1. Patricia Price (1960–1961) (divorced) with 1 child named Richard Pryor, Jr.
  2. Shelly Bonus (1967–1969) (divorced) with 1 child named Rain Pryor
  3. Deborah McGuire (September 22, 1977 – 1979) (divorced)
  4. Jennifer Lee (August 1978 – October 1982) (divorced)
  5. Flynn Belaine (October 1986 – July 1987) (divorced) with 1 child
  6. Flynn Belaine (1 April 1990 - July 1991) (divorced) with 1 child
  7. Jennifer Lee (29 June 2001 – 10 December 2005) (his death)
His marriages were characterized by accusations of domestic violence and spousal abuse, except for his relationship with Belaine. Most of these allegations were connected to Pryor's drug use. The exception was Patricia Price who was married to Pryor before his rise to stardom. Deborah McGuire accused him of shooting her car with a .357 Magnum , but later dropped the charges (even though Pryor mentioned the incident in Live in Concert). Lee accused him of beating and attempting to strangle her during their first marriage , and did not share his home after they remarried. During his relationship with Pam Grier, Pryor proposed to Deborah McGuire (1977).

He had six children: Richard Jr., Elizabeth, Rain, Steven, Franklin and Kelsey.

Later life

In 1998, Pryor won the first Mark Twain Prize for American Humor from the John F. Kennedy Center for the Performing Artsmarker. According to Former Kennedy Center President Lawrence J. Wilker,

In 2000, Rhino Records remastered all of Pryor's Reprise and WB albums for inclusion in the box set ...And It's Deep Too! The Complete Warner Bros. Recordings .

In 2001, he remarried Jennifer Lee, who also had become his manager.

In 2002 a television documentary depicted Pryor's life and career. Broadcast in the UK as part of the Channel 4 series Kings of Black Comedy, it was produced, directed and narrated by David Upshal. It featured rare clips from Pryor's 1960s stand-up appearances and movies such as Silver Streak, Blue Collar, Stir Crazy, and Richard Pryor Live In Concert. Contributors included Whoopi Goldberg, Dave Chappelle, Lily Tomlin, George Carlin, Joan Rivers, Ice-T, and Paul Mooney. The show tracked down the two cops who rescued Pryor from his "freebasing incident", former managers and even school friends from Pryor's home town of Peoria, Illinois. In the US the show went out as part of the Heroes Of Black Comedy series on Comedy Central, narrated by Don Cheadle.

In 2002, Pryor and his wife and manager, Jennifer Lee Pryor, won legal rights to all the Laff material, which amounted to almost 40 hours of reel-to-reel analog tape. After going through the tapes and getting Richard's blessing, Jennifer Lee Pryor gave access to the tapes to Rhino Records in 2004. These tapes, including the entire Craps album, form the basis of the double-CD release Evolution/Revolution: The Early Years .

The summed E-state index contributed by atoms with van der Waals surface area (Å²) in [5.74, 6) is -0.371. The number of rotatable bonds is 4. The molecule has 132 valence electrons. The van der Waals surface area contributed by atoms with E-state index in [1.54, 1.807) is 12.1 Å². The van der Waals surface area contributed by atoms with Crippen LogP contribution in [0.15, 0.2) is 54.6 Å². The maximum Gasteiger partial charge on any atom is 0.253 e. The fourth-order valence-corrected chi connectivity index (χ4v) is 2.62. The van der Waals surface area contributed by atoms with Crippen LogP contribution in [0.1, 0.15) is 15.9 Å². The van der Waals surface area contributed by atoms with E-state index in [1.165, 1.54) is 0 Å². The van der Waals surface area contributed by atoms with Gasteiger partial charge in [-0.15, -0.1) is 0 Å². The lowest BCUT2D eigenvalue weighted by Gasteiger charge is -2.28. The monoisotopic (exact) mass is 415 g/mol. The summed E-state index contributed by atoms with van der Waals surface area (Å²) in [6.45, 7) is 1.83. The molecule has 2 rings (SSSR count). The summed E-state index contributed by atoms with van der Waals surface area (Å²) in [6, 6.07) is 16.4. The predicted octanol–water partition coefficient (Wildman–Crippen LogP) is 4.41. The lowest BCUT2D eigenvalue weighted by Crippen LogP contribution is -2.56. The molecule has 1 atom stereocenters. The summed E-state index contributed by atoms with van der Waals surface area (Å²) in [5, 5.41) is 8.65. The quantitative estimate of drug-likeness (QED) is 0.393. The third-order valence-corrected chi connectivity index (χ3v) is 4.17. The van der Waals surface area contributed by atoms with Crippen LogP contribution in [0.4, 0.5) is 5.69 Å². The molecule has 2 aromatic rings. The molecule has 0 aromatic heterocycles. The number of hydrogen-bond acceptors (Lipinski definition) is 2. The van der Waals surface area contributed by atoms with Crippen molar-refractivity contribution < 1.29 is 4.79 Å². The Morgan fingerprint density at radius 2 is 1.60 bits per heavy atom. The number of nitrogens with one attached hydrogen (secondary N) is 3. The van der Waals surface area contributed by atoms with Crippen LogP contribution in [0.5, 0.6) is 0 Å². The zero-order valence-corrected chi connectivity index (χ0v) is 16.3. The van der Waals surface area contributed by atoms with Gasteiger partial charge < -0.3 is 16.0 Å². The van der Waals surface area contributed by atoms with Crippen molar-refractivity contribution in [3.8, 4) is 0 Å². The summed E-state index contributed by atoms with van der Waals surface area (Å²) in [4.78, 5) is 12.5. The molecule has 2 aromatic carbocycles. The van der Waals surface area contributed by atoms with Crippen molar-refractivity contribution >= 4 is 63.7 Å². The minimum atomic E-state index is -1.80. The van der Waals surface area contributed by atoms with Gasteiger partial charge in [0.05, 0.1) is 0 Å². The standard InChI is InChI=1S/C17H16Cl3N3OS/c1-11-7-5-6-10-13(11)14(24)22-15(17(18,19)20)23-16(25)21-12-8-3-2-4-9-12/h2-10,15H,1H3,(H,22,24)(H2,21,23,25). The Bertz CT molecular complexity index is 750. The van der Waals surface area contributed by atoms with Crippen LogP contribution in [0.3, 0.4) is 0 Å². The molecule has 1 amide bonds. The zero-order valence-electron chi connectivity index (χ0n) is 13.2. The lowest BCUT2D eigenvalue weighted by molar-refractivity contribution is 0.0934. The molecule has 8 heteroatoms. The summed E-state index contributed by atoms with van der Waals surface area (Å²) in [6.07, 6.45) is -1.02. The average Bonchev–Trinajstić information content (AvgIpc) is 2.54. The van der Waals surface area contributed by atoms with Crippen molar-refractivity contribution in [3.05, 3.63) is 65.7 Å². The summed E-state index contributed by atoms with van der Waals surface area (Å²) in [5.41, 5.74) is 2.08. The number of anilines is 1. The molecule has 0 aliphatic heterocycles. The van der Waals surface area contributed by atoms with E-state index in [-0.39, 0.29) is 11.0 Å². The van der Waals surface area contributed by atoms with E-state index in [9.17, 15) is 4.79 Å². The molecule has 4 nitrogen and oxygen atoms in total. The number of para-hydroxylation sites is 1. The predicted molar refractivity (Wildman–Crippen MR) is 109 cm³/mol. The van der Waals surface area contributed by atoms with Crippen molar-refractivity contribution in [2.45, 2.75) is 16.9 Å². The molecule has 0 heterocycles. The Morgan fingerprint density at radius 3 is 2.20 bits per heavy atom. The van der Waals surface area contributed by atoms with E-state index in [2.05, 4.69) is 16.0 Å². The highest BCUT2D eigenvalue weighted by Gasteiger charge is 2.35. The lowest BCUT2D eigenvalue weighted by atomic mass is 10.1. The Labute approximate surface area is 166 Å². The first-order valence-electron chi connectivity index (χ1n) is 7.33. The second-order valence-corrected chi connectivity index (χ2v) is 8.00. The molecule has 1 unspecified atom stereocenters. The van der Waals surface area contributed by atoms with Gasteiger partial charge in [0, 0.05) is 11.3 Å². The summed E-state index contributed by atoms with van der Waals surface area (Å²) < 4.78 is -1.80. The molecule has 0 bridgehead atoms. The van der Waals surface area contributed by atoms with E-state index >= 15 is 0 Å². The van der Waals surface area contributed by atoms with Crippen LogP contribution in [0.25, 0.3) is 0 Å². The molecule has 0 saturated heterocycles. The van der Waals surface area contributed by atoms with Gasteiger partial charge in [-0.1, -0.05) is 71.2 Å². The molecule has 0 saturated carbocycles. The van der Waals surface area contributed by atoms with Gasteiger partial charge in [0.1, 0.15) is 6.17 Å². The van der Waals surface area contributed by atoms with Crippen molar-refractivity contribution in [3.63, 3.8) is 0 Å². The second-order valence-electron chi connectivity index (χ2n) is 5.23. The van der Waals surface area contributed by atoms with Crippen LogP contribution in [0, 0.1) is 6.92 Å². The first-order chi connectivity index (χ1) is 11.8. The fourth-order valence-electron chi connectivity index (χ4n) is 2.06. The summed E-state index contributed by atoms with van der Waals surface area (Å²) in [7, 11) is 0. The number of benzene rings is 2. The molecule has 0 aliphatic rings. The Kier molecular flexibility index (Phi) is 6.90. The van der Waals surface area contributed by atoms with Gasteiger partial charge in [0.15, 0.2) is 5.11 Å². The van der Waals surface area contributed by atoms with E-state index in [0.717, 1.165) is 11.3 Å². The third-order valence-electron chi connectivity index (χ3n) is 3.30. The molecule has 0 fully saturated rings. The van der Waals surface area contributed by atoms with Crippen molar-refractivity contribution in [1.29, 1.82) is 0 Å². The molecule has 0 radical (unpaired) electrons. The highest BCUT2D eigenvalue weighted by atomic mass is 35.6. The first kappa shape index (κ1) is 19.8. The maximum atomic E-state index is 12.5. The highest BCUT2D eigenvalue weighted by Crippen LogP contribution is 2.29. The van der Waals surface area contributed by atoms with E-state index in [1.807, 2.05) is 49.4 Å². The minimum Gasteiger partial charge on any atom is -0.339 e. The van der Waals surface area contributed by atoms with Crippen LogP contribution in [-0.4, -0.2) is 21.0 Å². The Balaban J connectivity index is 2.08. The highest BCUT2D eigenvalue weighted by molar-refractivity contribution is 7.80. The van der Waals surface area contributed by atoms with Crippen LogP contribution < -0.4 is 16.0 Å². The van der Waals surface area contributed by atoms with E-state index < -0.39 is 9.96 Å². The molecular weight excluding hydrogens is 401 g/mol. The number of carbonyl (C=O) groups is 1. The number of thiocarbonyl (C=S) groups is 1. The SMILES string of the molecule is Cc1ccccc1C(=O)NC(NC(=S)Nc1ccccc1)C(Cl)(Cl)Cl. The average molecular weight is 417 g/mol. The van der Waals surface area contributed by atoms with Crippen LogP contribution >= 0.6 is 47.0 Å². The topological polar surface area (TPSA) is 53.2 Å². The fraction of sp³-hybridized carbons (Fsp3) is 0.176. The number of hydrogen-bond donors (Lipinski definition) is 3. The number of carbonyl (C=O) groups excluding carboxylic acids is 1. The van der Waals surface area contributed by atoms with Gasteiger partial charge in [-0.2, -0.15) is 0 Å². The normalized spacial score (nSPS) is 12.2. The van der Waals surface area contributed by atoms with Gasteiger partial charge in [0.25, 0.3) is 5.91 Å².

A 2003 television documentary, Richard Pryor: I Ain't Dead Yet, #*%$#@!! consisted of archival footage of Pryor's performances and testimonials from fellow comedians, including Chris Rock, Dave Chappelle, Wanda Sykes, and Denis Leary, on Pryor's influence on comedy.

In 2004, Pryor was voted #1 on Comedy Central's list of the 100 Greatest Stand-ups of All Time. In a 2005 Britishmarker poll to find The Comedian's Comedian, Pryor was voted the 10th greatest comedy act ever by fellow comedians and comedy insiders.

In his later years, Richard Pryor used an Amigo POV/scooter due to multiple sclerosis (M.S., which he said stood for "More Shit"). In late 2004, his sister said he had lost his voice. However, on January 9, 2005, Pryor's wife, Jennifer Lee, rebutted this statement in a post on Pryor's official website, citing Richard as saying: "Sick of hearing this shit about me not talking... not true... good days, bad days... but I still am a talkin' motherfucker!"

Pryor was posthumously awarded the Grammy Lifetime Achievement Award in 2006. The animal rights organization PETA gives out an award in Pryor's name to people who have done outstanding work to alleviate animal suffering. Pryor was active in animal rights and was deeply concerned about the plight of elephants in circuses and zoos.


On December 10, 2005, Pryor suffered a cardiac arrest in Encino, Californiamarker. He was brought to a local hospital after his wife's attempts to resuscitate him failed. He was pronounced dead at 7:58 AM PST. His widow Jennifer was quoted as saying, "At the end, there was a smile on his face."He was cremated and his ashes were given to friends and family.

Remembrance and legacy

On December 19, 2005, BET aired a Pryor special. It included commentary from fellow comedians, and insight into his upbringing. A feature film about Pryor is currently in development. It was written by Pryor and his wife. Marlon Wayans is in line to portray Pryor after Eddie Murphy dropped out due to a dispute with the studio. Bill Condon is set to direct.

An image of Pryor can be seen on the Rage Against The Machine music video for their Soul Sonic Force cover of "Renegades of Funk".

In a scene in the movie Superbad, the character Seth is seen wearing a Richard Pryor t-shirt.

There is a street just west of the downtown Peoria area named in his honor.

On March 1, 2008, fellow comedian George Carlin performed his final HBO special. An image of Pryor can be seen in the background throughout his set.






  1. - Those we lost - December 28, 2005
  2. American Masters . Bob Newhart PBS
  3. Richard Pryor website
  4. [1]
  5. Hilton Als, "A Pryor Love", The New Yorker, September 13, 1999.
  7. The word 'Nigger' - Richard Pryor & George Carlin YouTube
  8. Comedian Richard Pryor dead at 65 BBC News
  10. Interview with Rain Pryor, November 6, 2006 edition of People Magazine, page 76.
  11. Richard Pryor

External links

  • "Comedian Richard Pryor dead at 65." BBC News. 10 December 2005. BBC. [32173].
  • "Comedian Richard Pryor dies at 65." 11 December 2005. CNN. [32174].
  • Feeney, Mark. "Richard Pryor, whose profane, incisive humor revolutionized American comedy, dies at 65." News. 11 December 2005. Boston Globe. [32175].
  • Schudel, Matt. "With Humor and Anger On Race Issues, Comic Inspired a Generation." 11 December 2005. The Washington Post. [32176].
  • Watkins, Mel. "Richard Pryor, Iconoclastic Comedian, Dies at 65." 11 December 2005. New York Times. [32177].